- Do a Body Check Up! The only things inside of your kiln should be your elements, pins, brick, kiln furniture/posts and kiln washed shelves. Turn off the power to the kiln and remove anything else (glaze, slip, clay, glass, silica sand) from the sidewalls before firing. We are doing this for the same reasons we vacuum the lid. Leaving this material in the kiln will damage the sidewalls and possibly the heating elements. Remove the material with a small screwdriver or knife. Be careful not to gauge the brick. It's possible that small pieces of brick will break free from the sidewall. Most cracks are cosmetic in nature and will have no impact on your firings. On occasion, a small crack can become a problem that can be repaired with kiln cement. Be as neat as possible and be mindful not to get cement on the heating elements, as this could destroy the element. If a sidewall crack is creating a structural problem, then it’s time to call in the kiln repair person, or call the manufacturer. Structural problems will be handled in short order by most manufacturers during the warranty period. If you are in the warranty period, DO NOT ATTEMPT TO REPAIR THIS without calling the manufacturer, as this could void your warranty.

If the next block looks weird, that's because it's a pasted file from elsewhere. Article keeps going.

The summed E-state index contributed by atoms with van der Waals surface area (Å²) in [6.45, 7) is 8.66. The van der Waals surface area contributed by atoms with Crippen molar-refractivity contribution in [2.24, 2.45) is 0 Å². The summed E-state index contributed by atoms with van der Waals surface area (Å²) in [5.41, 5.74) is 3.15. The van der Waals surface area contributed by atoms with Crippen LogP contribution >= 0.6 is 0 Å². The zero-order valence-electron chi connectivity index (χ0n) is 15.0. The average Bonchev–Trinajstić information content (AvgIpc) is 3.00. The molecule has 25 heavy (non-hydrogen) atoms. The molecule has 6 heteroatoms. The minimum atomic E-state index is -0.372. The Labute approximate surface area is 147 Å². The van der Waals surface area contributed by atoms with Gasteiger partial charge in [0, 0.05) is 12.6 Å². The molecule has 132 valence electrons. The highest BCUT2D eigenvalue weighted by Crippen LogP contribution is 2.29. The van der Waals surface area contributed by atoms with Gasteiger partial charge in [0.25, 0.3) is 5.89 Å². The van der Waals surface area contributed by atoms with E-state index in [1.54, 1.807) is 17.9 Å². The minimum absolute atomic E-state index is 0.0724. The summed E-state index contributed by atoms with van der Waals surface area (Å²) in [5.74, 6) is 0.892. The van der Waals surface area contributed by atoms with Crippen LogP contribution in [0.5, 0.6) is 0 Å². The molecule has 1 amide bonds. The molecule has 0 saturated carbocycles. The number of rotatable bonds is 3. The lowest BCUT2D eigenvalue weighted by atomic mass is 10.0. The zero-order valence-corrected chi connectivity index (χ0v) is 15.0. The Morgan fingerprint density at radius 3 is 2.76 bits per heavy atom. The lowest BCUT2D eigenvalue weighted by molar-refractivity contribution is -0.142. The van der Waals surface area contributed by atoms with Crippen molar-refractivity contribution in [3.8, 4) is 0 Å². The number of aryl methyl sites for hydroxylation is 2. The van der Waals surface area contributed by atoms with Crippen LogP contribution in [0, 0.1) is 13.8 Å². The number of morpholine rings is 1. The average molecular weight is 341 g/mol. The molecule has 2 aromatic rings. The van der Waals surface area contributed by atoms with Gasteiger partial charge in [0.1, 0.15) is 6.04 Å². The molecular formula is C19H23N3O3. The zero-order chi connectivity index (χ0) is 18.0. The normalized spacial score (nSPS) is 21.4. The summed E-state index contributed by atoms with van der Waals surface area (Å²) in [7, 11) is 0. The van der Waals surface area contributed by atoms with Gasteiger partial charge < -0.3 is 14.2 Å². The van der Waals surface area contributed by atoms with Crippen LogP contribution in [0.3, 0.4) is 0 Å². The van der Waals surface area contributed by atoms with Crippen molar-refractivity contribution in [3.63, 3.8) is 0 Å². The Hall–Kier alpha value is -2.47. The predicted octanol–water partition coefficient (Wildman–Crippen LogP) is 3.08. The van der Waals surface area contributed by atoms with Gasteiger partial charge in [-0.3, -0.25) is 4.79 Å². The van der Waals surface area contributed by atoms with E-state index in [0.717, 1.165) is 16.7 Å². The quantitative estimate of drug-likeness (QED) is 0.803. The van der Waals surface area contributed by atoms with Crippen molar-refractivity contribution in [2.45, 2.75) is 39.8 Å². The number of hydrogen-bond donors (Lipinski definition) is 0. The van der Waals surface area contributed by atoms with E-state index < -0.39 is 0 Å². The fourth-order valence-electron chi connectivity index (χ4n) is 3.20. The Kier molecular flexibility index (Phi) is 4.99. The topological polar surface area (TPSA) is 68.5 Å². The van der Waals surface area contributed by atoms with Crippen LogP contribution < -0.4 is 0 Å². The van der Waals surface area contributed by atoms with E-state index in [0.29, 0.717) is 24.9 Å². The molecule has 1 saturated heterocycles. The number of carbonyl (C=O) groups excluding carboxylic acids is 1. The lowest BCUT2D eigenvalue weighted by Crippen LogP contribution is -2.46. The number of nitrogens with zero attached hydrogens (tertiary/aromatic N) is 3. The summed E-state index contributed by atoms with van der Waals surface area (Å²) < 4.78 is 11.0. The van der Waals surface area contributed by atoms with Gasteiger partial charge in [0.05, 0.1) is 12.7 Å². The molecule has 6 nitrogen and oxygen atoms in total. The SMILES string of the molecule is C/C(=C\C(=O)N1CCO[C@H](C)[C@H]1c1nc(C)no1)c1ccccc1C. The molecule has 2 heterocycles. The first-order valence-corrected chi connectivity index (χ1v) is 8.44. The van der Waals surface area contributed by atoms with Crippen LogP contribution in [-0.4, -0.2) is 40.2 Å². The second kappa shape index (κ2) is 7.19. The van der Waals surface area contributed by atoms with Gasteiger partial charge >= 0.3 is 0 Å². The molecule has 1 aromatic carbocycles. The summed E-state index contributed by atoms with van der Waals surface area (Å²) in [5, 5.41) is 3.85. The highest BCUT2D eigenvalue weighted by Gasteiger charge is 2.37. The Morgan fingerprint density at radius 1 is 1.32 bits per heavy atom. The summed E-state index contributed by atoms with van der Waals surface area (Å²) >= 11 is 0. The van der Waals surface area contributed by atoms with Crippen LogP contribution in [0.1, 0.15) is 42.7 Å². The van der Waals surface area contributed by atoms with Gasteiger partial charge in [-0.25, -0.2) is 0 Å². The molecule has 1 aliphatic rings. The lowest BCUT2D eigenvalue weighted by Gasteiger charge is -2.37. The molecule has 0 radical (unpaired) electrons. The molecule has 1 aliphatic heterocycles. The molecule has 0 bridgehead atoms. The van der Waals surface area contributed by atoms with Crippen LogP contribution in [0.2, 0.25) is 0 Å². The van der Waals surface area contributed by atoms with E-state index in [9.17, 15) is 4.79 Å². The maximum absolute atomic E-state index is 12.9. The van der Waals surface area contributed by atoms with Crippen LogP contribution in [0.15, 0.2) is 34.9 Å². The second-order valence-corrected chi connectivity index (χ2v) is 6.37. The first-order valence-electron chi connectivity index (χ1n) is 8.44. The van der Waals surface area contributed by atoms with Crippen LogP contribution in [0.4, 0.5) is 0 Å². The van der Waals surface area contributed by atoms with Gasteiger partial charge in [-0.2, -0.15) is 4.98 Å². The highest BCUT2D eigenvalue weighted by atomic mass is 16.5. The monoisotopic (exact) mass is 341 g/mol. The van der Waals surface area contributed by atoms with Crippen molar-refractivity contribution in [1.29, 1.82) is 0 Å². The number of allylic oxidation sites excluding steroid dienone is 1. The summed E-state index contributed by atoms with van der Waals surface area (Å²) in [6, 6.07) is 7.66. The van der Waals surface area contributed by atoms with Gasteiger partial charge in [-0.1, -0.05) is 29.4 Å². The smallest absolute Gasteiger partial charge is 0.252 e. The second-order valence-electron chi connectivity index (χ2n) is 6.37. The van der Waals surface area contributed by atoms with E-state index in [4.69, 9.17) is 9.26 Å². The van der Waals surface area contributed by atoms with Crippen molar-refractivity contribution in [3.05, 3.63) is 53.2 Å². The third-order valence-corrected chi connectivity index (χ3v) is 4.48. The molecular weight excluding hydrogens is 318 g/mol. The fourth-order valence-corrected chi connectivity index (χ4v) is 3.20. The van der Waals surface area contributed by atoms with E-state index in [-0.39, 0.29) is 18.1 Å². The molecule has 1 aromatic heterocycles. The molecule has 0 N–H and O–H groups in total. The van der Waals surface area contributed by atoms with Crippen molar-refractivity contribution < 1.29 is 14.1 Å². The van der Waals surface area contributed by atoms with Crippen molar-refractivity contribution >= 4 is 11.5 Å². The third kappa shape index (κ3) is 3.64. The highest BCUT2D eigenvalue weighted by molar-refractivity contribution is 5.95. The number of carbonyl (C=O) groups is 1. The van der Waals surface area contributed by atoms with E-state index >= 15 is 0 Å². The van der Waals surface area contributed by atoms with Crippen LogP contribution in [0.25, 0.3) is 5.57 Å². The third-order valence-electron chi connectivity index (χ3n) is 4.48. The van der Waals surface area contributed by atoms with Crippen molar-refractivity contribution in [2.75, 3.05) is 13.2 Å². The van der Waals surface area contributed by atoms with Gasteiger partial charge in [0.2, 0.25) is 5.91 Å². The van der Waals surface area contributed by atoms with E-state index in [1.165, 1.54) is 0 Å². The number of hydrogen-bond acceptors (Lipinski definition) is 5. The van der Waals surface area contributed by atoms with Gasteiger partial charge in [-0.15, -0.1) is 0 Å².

- Visually Inspect The Elements! Rusty, bulging, and thinning or thickened areas of your elements mean wear is happening. Elements don’t last forever, so expect to change your elements at some point during the life of your kiln. Element wear is based on the number of firings you do, and the environment or climate where the kiln resides. Just like tires on a car, mileage equals wear. In a kiln, the hours firing are equivalent to miles. The more hours you fire, the wear you’ll see on your elements. The thicker the gage of the element coil wire the more resilient the element will be. Keep in mind that each manufacturer has taken great care to size the element coils for the amount of amperage that they will carry to get the job done well. If you find it necessary to change out your elements, make sure you speak to the manufacturer to determine the appropriate element size for your kiln. Please refer to your operator’s manual for the discussion and photo's of "Element Replacement".
- Perform an Electrical Check Up! Periodically inspect the power cable, receptacle, and plug for any signs of discoloration or heat. Make sure all connections in the receptacle and plug are tight. Check plug regularly for corrosion or dark spots. If corrosion or discoloration occurs, replace the plug and receptacle. Touch the plug and receptacle regularly to make sure it is not hot. If it does feel hot, check for loose connections and corrosion. Do not continue firing until the problem is fixed. Replacing the cord set or the receptacle may be necessary. If an electrical problem occurs and it becomes necessary replace any part of the plug assembly, then it’s time to call in the kiln repair person, or call the manufacturer. Electrical problems will be handled in short order by most manufacturers during the warranty period. If you are in the warranty period, DO NOT ATTEMPT TO REPAIR THIS without calling the manufacturer, as this could void your warranty.